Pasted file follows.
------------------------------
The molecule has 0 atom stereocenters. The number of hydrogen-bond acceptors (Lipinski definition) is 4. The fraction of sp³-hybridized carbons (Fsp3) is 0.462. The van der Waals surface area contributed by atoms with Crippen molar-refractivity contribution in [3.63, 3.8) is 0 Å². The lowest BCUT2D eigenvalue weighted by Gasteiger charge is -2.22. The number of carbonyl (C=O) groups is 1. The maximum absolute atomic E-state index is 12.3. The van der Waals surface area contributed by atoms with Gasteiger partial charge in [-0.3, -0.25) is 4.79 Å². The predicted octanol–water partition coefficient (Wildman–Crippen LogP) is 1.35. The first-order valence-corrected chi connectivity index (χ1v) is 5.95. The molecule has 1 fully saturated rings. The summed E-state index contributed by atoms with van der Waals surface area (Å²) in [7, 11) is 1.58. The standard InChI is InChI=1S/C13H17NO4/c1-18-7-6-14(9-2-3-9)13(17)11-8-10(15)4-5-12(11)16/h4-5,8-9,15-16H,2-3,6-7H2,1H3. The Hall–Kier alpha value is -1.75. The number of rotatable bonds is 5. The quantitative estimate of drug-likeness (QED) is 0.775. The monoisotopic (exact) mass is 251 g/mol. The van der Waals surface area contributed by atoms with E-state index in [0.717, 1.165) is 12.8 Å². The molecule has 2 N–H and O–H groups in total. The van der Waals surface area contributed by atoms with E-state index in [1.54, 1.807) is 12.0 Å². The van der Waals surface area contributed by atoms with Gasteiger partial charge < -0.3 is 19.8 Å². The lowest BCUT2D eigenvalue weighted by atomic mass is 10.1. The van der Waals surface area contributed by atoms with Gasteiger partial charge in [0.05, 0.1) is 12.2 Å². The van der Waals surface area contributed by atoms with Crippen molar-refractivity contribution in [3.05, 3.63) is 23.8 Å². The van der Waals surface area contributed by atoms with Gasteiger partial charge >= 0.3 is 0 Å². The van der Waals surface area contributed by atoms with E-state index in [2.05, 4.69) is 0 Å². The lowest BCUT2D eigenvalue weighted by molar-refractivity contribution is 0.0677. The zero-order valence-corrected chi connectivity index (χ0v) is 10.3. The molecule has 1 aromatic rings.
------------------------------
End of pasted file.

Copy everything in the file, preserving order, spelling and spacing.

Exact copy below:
The molecule has 0 atom stereocenters. The number of hydrogen-bond acceptors (Lipinski definition) is 4. The fraction of sp³-hybridized carbons (Fsp3) is 0.462. The van der Waals surface area contributed by atoms with Crippen molar-refractivity contribution in [3.63, 3.8) is 0 Å². The lowest BCUT2D eigenvalue weighted by Gasteiger charge is -2.22. The number of carbonyl (C=O) groups is 1. The maximum absolute atomic E-state index is 12.3. The van der Waals surface area contributed by atoms with Gasteiger partial charge in [-0.3, -0.25) is 4.79 Å². The predicted octanol–water partition coefficient (Wildman–Crippen LogP) is 1.35. The first-order valence-corrected chi connectivity index (χ1v) is 5.95. The molecule has 1 fully saturated rings. The summed E-state index contributed by atoms with van der Waals surface area (Å²) in [7, 11) is 1.58. The standard InChI is InChI=1S/C13H17NO4/c1-18-7-6-14(9-2-3-9)13(17)11-8-10(15)4-5-12(11)16/h4-5,8-9,15-16H,2-3,6-7H2,1H3. The Hall–Kier alpha value is -1.75. The number of rotatable bonds is 5. The quantitative estimate of drug-likeness (QED) is 0.775. The monoisotopic (exact) mass is 251 g/mol. The van der Waals surface area contributed by atoms with E-state index in [0.717, 1.165) is 12.8 Å². The molecule has 2 N–H and O–H groups in total. The van der Waals surface area contributed by atoms with E-state index in [1.54, 1.807) is 12.0 Å². The van der Waals surface area contributed by atoms with Gasteiger partial charge < -0.3 is 19.8 Å². The lowest BCUT2D eigenvalue weighted by atomic mass is 10.1. The van der Waals surface area contributed by atoms with Gasteiger partial charge in [0.05, 0.1) is 12.2 Å². The van der Waals surface area contributed by atoms with Crippen molar-refractivity contribution in [3.05, 3.63) is 23.8 Å². The van der Waals surface area contributed by atoms with Gasteiger partial charge >= 0.3 is 0 Å². The van der Waals surface area contributed by atoms with E-state index in [2.05, 4.69) is 0 Å². The lowest BCUT2D eigenvalue weighted by molar-refractivity contribution is 0.0677. The zero-order valence-corrected chi connectivity index (χ0v) is 10.3. The molecule has 1 aromatic rings.